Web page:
Accountable Care Organizations Give Capitation Surprise Encore
There was a time when change in the managed care world rolled eastward from California. The Golden State launched public-private initiatives, experimented with payment systems, and forged unique relationships between payers and providers.
These days, however, what is cutting edge gets tried in Massachusetts, from universal coverage to new approaches to heart treatment encouraged by the Framingham Heart Study to whatever it is that the consistently pioneering Harvard Pilgrim Health Care happens to be doing.
Now, Massachusetts legislators are considering doing away with fee-for-service care and replacing it with accountable care organizations (ACOs), a provider-centric system buoyed by global capitation. The ACO model is far from a sure thing, inasmuch as it would entail more concessions from physicians, health plans, hospitals — and others. The state’s Special Commission on the Health Care Payment System, which pushes ACOs, admits that they won’t become the mainstay of the state’s health care infrastructure for five years at least.
Still, the Congressional Budget Office — in the midst of all the attention given health reform and rising costs — recently cited ACOs as a possible money-saver. The House version of health care reform calls for a three- to five-year Medicare ACO pilot. Each ACO would be operated by a group of doctors and hospitals that would be paid by Medicare to care for all the health needs of at least 5,000 elderly or disabled people.
In addition, the Dartmouth Atlas Project is running studies. “We are working with four sites very closely, and we will have two launched by the end of this year,” says Elliott Fisher, MD, who runs the project and is the nation’s foremost proponent of ACOs. “We have another 50 sites across the country that have expressed an interest, and 35 have joined a learning collaborative designed to get sites ready to go in the next year or two.”
Just what is being cooked up? The House definition of an ACO is malleable, to say the least, mandating that it be “a group of physicians or other physician organizational model” that meets criteria that the Department of Health and Human Services will establish.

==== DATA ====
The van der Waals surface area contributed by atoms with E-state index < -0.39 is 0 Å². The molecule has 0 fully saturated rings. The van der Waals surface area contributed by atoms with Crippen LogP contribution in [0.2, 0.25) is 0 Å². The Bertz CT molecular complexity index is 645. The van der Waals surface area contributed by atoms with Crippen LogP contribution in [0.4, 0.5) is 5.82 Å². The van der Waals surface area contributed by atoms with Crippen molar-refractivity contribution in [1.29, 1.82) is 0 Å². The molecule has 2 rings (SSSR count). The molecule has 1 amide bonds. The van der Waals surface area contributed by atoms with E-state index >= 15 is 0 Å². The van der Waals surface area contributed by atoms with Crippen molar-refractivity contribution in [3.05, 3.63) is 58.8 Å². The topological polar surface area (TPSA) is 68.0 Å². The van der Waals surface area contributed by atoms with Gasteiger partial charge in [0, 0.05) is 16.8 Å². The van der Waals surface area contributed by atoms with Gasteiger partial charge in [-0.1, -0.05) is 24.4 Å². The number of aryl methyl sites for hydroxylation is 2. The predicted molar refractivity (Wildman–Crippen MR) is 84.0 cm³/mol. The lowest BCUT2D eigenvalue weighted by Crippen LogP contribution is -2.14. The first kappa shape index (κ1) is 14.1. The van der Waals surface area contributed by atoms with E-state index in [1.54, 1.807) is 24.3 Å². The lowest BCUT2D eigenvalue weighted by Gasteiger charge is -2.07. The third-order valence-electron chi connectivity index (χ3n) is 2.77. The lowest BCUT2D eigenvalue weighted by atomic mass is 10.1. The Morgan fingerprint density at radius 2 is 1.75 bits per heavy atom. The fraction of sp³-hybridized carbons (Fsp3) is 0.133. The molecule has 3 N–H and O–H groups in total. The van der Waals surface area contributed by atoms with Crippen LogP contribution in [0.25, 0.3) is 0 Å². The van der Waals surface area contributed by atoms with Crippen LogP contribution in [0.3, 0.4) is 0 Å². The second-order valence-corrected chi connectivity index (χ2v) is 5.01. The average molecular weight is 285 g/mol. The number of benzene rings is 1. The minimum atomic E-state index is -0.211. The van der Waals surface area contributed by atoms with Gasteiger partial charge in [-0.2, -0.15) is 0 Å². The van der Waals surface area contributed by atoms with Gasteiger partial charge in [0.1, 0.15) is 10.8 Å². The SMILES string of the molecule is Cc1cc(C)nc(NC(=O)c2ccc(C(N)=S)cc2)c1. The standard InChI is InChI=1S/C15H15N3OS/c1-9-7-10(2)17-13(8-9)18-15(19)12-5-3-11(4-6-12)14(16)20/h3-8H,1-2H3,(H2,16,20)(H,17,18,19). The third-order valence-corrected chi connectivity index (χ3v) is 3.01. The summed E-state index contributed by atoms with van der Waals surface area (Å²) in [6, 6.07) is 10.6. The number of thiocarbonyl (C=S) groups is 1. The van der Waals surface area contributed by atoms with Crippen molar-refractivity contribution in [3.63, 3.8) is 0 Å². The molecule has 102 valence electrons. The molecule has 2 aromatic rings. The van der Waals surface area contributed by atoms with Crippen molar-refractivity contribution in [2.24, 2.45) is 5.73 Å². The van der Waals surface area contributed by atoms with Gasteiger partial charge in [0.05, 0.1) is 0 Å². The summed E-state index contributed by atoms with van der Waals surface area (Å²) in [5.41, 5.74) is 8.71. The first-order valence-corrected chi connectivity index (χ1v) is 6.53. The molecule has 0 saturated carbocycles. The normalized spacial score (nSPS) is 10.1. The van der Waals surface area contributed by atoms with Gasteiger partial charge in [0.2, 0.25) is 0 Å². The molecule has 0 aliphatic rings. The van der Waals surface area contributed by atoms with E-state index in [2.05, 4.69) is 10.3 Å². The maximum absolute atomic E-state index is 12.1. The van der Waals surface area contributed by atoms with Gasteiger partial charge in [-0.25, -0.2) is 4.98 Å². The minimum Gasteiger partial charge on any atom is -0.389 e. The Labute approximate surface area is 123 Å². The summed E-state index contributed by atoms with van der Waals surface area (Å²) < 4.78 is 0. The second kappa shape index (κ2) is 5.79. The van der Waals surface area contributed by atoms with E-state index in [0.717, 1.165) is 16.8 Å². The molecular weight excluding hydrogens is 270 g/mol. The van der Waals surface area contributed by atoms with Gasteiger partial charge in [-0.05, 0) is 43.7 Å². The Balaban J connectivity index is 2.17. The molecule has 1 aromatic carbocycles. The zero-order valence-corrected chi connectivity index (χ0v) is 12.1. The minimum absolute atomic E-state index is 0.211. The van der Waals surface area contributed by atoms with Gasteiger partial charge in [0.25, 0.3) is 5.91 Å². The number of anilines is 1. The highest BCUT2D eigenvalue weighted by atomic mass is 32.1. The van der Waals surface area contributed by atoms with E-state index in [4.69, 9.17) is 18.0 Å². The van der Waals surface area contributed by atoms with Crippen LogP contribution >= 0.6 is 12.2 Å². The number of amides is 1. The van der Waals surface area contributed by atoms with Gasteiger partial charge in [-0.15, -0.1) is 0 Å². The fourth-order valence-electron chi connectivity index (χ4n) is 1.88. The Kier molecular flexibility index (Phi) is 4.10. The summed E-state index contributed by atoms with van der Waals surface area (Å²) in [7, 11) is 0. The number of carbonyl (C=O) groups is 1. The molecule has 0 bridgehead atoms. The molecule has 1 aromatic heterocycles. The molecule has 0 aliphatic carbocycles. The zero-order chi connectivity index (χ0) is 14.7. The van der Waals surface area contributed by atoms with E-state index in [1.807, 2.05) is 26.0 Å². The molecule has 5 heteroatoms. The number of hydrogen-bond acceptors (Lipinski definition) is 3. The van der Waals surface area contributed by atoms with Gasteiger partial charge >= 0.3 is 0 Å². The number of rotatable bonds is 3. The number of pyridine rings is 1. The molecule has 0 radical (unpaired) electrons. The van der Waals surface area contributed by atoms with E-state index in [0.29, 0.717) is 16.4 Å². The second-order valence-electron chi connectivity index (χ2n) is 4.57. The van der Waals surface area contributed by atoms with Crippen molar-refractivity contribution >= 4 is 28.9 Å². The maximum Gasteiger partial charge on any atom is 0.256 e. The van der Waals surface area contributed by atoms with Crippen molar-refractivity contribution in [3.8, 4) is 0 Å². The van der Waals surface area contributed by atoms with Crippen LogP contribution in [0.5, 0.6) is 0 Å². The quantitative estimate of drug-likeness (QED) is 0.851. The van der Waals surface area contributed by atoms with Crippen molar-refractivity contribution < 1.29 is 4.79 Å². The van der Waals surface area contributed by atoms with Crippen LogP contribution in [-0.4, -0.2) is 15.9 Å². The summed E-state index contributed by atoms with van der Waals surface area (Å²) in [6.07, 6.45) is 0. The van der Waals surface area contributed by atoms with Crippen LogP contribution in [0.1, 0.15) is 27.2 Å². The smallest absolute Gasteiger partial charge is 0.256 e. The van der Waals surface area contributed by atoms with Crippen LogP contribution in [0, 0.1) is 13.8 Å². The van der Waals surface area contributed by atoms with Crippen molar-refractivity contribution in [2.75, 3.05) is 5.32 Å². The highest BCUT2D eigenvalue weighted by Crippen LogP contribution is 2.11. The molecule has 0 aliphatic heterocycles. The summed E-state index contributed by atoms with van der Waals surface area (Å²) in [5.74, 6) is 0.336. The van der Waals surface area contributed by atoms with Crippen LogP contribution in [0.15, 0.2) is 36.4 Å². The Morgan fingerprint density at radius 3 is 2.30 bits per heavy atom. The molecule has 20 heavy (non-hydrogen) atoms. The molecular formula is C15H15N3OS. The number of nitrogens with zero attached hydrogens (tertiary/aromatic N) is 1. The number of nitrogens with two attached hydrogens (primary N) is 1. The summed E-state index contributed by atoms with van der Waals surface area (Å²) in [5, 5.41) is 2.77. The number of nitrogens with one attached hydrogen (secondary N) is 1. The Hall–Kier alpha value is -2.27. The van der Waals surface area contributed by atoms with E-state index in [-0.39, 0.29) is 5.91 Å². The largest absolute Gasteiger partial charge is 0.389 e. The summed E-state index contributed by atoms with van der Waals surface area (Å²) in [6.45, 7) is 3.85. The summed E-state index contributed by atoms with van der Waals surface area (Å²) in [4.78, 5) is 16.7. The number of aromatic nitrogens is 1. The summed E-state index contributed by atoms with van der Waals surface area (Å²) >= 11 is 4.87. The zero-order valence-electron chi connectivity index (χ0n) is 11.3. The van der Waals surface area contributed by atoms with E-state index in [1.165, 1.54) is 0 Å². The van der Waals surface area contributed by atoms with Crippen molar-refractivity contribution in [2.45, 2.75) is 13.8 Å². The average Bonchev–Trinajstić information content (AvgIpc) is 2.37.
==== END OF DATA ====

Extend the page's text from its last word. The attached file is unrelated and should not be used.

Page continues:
The Massachusetts commission left the details to legislators and a new authority to be installed that will oversee the payment system. “The thing that’s right about what they did is that they didn’t say, We know exactly how ACOs should be structured in 2015 and that’s what we’re going to decide at this moment,” says Peter V. Lee, executive director of national health policy for the Pacific Business Group on Health.
Still, for our purpose, a definition is helpful, and we’ll use the one supplied by Fisher. An ACO is a provider-led company willing to be accountable for the full continuum of care for its patients. Key elements:
- Legal entity (e.g. IPA, physician-hospital organization, hospital, physician group)
- Willing to report performance measures
- Big enough to be actuarially stable
Global capitation will be used. A report by the Dartmouth Institute for Health Policy & Clinical Practice and the Engelberg Center for Health Care Reform at Brookings Institution outlines how providers in an ACO would be paid. “Spending benchmarks must be projected with sufficient accuracy based on historical data (or other comparison groups) and savings thresholds to provide confidence that overall savings will be achieved. Sufficient measures of quality to provide evidence of improvement are also essential.”
In other words, if the costs for treating the entire population of primary care patients assigned to the physicians in the ACO are expected to increase 5 percent next year in a specific geographical area, and the ACO keeps that hike to 2 percent, the providers get to keep some portion of the extra 3 percent. (See “ACOs Might Break Down Silo Walls,” below.)
ACOs might break down silo walls
Treatment in an accountable care organization (ACO) would be a departure from the way things are done now, says Justine Handelman, executive director for legislative and regulatory policy at the Blue Cross & Blue Shield Association.
Say you are diagnosed with congestive heart failure. The primary care physician will run tests and then refer you to a cardiologist. “So you make an appointment with the cardiologist and basically your PCP is out of the picture at that point,” says Handelman of the current traditional health care system. “You go see your cardiologist and he or she examines you, runs the same tests and says, ‘I think you need to have surgery. I’m going to recommend you go see a thoracic surgeon.’ You go see that thoracic surgeon. You go to the hospital and you have your surgery. Then you get discharged and your cardiologist comes and follows up with you.”